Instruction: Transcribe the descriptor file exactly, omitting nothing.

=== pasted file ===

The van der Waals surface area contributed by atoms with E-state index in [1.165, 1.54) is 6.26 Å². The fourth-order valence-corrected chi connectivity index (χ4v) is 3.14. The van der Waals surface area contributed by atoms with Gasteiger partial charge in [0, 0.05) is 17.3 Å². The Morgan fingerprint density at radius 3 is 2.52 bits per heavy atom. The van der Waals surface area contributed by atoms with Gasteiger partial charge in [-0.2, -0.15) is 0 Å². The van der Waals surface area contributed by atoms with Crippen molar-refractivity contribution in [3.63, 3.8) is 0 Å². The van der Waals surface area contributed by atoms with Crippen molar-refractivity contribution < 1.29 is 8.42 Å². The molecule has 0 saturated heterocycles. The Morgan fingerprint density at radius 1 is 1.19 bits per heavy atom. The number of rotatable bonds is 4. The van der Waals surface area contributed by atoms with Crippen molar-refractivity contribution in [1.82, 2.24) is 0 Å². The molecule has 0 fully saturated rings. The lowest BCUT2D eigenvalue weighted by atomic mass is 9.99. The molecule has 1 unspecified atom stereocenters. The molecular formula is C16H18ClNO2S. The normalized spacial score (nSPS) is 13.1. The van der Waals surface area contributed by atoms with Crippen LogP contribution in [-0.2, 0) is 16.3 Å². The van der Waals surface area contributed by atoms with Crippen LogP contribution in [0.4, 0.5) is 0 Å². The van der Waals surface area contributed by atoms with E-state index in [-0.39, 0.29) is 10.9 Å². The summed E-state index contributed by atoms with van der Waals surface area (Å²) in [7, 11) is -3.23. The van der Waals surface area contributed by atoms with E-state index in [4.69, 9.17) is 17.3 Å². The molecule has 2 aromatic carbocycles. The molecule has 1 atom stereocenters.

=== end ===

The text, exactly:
The van der Waals surface area contributed by atoms with E-state index in [1.165, 1.54) is 6.26 Å². The fourth-order valence-corrected chi connectivity index (χ4v) is 3.14. The van der Waals surface area contributed by atoms with Gasteiger partial charge in [0, 0.05) is 17.3 Å². The Morgan fingerprint density at radius 3 is 2.52 bits per heavy atom. The van der Waals surface area contributed by atoms with Gasteiger partial charge in [-0.2, -0.15) is 0 Å². The van der Waals surface area contributed by atoms with Crippen molar-refractivity contribution in [3.63, 3.8) is 0 Å². The van der Waals surface area contributed by atoms with Crippen molar-refractivity contribution < 1.29 is 8.42 Å². The molecule has 0 saturated heterocycles. The Morgan fingerprint density at radius 1 is 1.19 bits per heavy atom. The number of rotatable bonds is 4. The van der Waals surface area contributed by atoms with Crippen molar-refractivity contribution in [1.82, 2.24) is 0 Å². The molecule has 0 fully saturated rings. The lowest BCUT2D eigenvalue weighted by atomic mass is 9.99. The molecule has 1 unspecified atom stereocenters. The molecular formula is C16H18ClNO2S. The normalized spacial score (nSPS) is 13.1. The van der Waals surface area contributed by atoms with Crippen LogP contribution in [-0.2, 0) is 16.3 Å². The van der Waals surface area contributed by atoms with Crippen LogP contribution in [0.4, 0.5) is 0 Å². The van der Waals surface area contributed by atoms with E-state index in [-0.39, 0.29) is 10.9 Å². The summed E-state index contributed by atoms with van der Waals surface area (Å²) in [7, 11) is -3.23. The van der Waals surface area contributed by atoms with E-state index in [4.69, 9.17) is 17.3 Å². The molecule has 2 aromatic carbocycles. The molecule has 1 atom stereocenters.